MassDevelopment

Cultural Facilities Fund Repairs Tanglewood’s Ozawa Hall

April 17, 2014


FOR IMMEDIATE RELEASE

Contacts:
Kelsey Abbruzzese, MassDevelopment, 617-330-2086 & 617-448-9077 (cell)
kabbruzzese@massdevelopment.com
Greg Liakos, Mass. Cultural Council, 617-858-2720
greg.liakos@state.ma.us
Bernadette Horgan, BSO, 617-638-9280
bhorgan@bso.org

MassDevelopment and the Massachusetts Cultural Council have provided a $141,868 Cultural Facilities Fund grant to the Boston Symphony Orchestra Inc. (BSO) for the repair of Ozawa Hall on the Tanglewood campus in the Berkshires. The brick and wood structure seats 1,200 people and serves as an important performance venue for chamber music concerts, recitals from world-renowned visiting artists and for the Tanglewood Music Center. The BSO is using grant funds to repair the masonry, exterior envelope, and roof of the building and restore deteriorated waterproofing.

“Tanglewood draws visitors from around the world to the Berkshires every summer, stimulating the economy and providing a unique and exceptional concert experience,” said MassDevelopment President and CEO Marty Jones. “We are pleased to provide this grant to repair the Ozawa Hall, an essential piece of the Tanglewood environment.”

Founded in 1881, the Boston Symphony Orchestra (BSO) is the world’s largest orchestral operation, widely recognized for presenting repertoire of extraordinary depth and breadth and performing at the highest level of artistry. Tanglewood, on 526 acres of the former Tappan family estate in Lenox and Stockbridge, is the BSO’s summer music festival, attracting more than 350,000 music lovers from around the world for 10 weeks of concerts and recitals by the BSO, eminent guest musicians, and popular artists. Established in 1936 by former BSO Music Director Serge Koussevitzky, Tanglewood comprises the Berkshire’s oldest and most visible cultural attraction, and one of the world's preeminent summer music festivals. Ozawa Hall provides a venue for Tanglewood Festival's solo and chamber music performances. The facility also provides rehearsal space and acts as a recording facility. It seats up to 750 audience members on the orchestra level and an additional 450 in the two balconies, plus hundreds more on the adjacent lawn.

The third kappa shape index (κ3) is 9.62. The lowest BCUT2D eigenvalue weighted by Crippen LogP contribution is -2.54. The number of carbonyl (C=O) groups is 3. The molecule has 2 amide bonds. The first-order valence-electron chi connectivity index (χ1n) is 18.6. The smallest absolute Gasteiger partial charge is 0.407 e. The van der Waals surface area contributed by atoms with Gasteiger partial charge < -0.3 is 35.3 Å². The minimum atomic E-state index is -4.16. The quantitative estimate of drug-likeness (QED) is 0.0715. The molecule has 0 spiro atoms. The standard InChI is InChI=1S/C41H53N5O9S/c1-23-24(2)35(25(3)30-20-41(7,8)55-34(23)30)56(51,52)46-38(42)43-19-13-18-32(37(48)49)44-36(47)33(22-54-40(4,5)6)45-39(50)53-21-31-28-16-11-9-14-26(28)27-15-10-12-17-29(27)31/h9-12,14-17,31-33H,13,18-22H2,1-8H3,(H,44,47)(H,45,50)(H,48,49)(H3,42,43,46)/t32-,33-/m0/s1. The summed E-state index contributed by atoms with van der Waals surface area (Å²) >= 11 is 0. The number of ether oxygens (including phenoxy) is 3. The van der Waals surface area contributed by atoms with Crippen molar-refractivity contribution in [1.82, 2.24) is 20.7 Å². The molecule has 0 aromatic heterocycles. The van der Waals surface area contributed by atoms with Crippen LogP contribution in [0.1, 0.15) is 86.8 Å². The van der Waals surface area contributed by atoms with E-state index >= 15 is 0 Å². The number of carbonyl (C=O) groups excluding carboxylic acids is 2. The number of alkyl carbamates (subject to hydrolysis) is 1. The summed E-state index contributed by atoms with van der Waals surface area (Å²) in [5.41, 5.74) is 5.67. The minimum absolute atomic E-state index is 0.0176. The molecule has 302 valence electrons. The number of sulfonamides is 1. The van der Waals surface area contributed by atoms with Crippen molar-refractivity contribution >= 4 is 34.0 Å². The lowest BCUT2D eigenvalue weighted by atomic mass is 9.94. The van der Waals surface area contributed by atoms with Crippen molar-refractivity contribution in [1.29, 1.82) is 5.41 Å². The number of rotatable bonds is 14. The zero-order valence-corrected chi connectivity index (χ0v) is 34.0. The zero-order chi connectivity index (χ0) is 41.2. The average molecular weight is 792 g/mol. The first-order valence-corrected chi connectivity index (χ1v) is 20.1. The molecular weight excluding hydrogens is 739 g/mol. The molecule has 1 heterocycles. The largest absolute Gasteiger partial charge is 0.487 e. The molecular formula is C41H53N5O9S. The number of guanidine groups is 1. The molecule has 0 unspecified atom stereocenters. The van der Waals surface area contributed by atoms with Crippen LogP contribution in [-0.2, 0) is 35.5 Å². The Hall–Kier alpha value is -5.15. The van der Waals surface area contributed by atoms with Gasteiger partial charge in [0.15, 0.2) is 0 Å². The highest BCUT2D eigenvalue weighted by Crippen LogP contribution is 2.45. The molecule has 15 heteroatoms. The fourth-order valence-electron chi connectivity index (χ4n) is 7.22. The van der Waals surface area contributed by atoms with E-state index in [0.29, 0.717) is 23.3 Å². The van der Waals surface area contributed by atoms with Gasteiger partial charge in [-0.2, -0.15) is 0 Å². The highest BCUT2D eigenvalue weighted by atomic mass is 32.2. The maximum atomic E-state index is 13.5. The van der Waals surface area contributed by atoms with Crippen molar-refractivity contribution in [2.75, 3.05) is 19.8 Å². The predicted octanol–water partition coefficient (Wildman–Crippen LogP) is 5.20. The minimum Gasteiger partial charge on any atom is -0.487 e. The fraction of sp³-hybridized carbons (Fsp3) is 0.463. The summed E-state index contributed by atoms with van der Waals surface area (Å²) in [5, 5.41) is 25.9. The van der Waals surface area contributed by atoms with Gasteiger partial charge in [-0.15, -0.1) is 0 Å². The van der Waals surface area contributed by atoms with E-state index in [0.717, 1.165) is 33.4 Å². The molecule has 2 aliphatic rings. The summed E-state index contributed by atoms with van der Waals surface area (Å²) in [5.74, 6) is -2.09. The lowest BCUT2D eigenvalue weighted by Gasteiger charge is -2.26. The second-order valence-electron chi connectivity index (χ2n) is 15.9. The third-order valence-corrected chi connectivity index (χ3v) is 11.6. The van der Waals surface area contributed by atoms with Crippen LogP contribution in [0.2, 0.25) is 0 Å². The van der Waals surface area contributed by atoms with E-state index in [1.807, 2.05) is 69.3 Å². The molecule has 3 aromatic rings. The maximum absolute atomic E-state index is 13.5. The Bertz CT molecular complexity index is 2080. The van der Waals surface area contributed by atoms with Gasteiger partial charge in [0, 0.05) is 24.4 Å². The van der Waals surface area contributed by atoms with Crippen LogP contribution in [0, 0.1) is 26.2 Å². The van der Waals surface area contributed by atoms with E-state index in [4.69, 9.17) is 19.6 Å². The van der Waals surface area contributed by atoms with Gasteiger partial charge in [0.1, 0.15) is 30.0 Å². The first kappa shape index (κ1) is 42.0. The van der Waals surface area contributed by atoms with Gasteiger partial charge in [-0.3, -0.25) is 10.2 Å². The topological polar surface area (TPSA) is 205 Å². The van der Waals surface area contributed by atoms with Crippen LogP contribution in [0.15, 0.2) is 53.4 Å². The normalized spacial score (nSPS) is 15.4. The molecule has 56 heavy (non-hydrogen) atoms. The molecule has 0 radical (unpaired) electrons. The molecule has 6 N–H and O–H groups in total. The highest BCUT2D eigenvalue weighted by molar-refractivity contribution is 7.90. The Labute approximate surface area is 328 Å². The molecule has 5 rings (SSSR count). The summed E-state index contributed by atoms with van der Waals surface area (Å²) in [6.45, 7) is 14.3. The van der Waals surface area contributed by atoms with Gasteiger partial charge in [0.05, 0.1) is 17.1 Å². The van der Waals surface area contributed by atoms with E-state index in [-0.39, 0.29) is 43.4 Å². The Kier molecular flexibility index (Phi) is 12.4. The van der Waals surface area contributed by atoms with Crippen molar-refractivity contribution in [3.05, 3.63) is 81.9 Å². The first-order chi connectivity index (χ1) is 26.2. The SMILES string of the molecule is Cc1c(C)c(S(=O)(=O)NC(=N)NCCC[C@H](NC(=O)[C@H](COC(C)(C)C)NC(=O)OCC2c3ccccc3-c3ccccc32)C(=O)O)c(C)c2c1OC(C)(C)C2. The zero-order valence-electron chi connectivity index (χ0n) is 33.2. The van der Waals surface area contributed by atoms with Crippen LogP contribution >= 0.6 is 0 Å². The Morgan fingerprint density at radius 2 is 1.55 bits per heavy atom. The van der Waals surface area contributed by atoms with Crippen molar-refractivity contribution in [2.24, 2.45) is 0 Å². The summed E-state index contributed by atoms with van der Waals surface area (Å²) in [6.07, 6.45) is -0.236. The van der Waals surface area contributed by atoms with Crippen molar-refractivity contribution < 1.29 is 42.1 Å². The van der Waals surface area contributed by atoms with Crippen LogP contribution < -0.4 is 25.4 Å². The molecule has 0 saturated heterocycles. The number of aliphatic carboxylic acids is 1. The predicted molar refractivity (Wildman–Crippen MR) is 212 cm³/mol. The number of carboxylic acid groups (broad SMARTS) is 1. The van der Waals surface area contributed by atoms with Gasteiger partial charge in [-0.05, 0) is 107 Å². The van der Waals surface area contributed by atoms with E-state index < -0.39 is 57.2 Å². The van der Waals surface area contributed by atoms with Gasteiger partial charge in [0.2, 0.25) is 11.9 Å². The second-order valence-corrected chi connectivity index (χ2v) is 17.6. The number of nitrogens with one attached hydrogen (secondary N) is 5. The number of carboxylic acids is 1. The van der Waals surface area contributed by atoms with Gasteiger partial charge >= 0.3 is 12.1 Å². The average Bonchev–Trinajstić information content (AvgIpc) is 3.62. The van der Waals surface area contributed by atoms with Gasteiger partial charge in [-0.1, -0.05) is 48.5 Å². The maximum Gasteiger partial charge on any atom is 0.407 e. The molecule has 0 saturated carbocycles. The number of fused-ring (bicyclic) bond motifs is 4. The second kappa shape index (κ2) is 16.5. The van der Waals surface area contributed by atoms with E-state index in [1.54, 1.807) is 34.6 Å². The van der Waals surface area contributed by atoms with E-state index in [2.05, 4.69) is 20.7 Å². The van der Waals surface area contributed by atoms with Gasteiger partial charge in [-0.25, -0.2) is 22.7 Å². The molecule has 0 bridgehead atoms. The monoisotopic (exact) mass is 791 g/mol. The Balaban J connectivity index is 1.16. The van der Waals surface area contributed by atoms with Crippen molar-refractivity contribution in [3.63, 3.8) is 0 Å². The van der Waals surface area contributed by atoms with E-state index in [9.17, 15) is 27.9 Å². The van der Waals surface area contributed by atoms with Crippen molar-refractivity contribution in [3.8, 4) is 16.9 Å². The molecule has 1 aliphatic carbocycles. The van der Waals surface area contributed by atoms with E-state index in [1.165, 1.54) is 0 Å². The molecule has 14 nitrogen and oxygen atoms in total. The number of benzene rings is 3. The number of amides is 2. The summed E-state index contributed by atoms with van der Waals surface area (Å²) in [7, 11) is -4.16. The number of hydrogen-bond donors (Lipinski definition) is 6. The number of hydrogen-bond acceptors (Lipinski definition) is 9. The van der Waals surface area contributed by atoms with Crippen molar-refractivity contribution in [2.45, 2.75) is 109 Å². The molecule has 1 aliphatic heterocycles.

“The BSO is extremely grateful to receive a Cultural Facilities Fund grant, which will fund repairs to Seiji Ozawa Hall, a true gem among American concert halls and an important rehearsal and performance space for the Tanglewood Music Center, the BSO’s academy for advanced musical study,” said BSO Managing Director Mark Volpe. “This grant helps to ensure that Tanglewood – a venue that generates more than $60 million annually in economic activity – will remain one of the world’s most attractive and popular summer music festivals. We applaud the Governor and the Legislature for their investment in the cultural community by creating the Cultural Facilities Fund, recognizing the great need among cultural organizations, both large and small, and how this funding will drive economic activity in the Commonwealth.”

MassDevelopment and the Massachusetts Cultural Council administer the Cultural Facilities Fund, an initiative of the Commonwealth to increase public and private investment in cultural facilities throughout the state. Created by the Massachusetts Legislature in 2006, the Fund offers capital, feasibility, technical assistance, and systems replacement grants for eligible nonprofits engaged in the arts, humanities, or interpretive sciences. The Fund has awarded more than $55 million in grants to cultural organizations across Massachusetts. For more information, visit the MassDevelopment and Massachusetts Cultural Council websites.

MassDevelopment, the state’s finance and development agency, works with businesses, nonprofits, financial institutions, and communities to stimulate economic growth across the Commonwealth. During FY2013, MassDevelopment financed or managed 350 projects generating investment of more than $2.4 billion in the Massachusetts economy. These projects are projected to create more than 7,000 jobs and build or rehabilitate 800 residential units.